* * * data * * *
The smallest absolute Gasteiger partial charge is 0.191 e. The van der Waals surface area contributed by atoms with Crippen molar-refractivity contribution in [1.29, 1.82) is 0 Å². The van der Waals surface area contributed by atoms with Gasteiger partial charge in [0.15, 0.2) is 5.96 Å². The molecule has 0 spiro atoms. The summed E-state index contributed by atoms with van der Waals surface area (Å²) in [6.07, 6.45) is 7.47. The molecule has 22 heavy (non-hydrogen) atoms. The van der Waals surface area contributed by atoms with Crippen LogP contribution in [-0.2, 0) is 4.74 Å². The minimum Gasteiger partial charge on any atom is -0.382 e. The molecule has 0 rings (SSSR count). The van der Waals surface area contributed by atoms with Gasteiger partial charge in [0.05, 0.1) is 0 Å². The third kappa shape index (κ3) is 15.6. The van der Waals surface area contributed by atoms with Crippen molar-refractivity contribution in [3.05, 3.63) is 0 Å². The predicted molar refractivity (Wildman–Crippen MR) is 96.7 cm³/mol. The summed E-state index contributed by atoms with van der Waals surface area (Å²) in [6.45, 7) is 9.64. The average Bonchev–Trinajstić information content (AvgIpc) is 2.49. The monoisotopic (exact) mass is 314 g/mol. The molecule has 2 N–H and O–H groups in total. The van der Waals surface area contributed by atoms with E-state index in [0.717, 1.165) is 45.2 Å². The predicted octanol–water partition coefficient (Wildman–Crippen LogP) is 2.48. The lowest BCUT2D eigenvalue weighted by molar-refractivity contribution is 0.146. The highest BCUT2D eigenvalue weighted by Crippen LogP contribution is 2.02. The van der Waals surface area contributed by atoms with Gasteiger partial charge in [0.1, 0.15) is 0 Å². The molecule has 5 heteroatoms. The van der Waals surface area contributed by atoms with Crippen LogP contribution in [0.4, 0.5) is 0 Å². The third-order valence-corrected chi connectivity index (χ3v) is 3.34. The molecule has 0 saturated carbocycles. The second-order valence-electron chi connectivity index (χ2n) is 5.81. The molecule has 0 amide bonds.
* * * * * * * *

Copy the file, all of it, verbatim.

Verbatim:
The smallest absolute Gasteiger partial charge is 0.191 e. The van der Waals surface area contributed by atoms with Crippen molar-refractivity contribution in [1.29, 1.82) is 0 Å². The van der Waals surface area contributed by atoms with Gasteiger partial charge in [0.15, 0.2) is 5.96 Å². The molecule has 0 spiro atoms. The summed E-state index contributed by atoms with van der Waals surface area (Å²) in [6.07, 6.45) is 7.47. The molecule has 22 heavy (non-hydrogen) atoms. The van der Waals surface area contributed by atoms with Crippen LogP contribution in [-0.2, 0) is 4.74 Å². The minimum Gasteiger partial charge on any atom is -0.382 e. The molecule has 0 rings (SSSR count). The van der Waals surface area contributed by atoms with Gasteiger partial charge in [0.05, 0.1) is 0 Å². The third kappa shape index (κ3) is 15.6. The van der Waals surface area contributed by atoms with Crippen molar-refractivity contribution in [3.05, 3.63) is 0 Å². The predicted molar refractivity (Wildman–Crippen MR) is 96.7 cm³/mol. The summed E-state index contributed by atoms with van der Waals surface area (Å²) in [6.45, 7) is 9.64. The average Bonchev–Trinajstić information content (AvgIpc) is 2.49. The monoisotopic (exact) mass is 314 g/mol. The molecule has 2 N–H and O–H groups in total. The van der Waals surface area contributed by atoms with E-state index in [0.717, 1.165) is 45.2 Å². The predicted octanol–water partition coefficient (Wildman–Crippen LogP) is 2.48. The lowest BCUT2D eigenvalue weighted by molar-refractivity contribution is 0.146. The highest BCUT2D eigenvalue weighted by Crippen LogP contribution is 2.02. The van der Waals surface area contributed by atoms with Gasteiger partial charge in [0.1, 0.15) is 0 Å². The molecule has 5 heteroatoms. The van der Waals surface area contributed by atoms with Crippen LogP contribution in [0.4, 0.5) is 0 Å². The third-order valence-corrected chi connectivity index (χ3v) is 3.34. The molecule has 0 saturated carbocycles. The second-order valence-electron chi connectivity index (χ2n) is 5.81. The molecule has 0 amide bonds.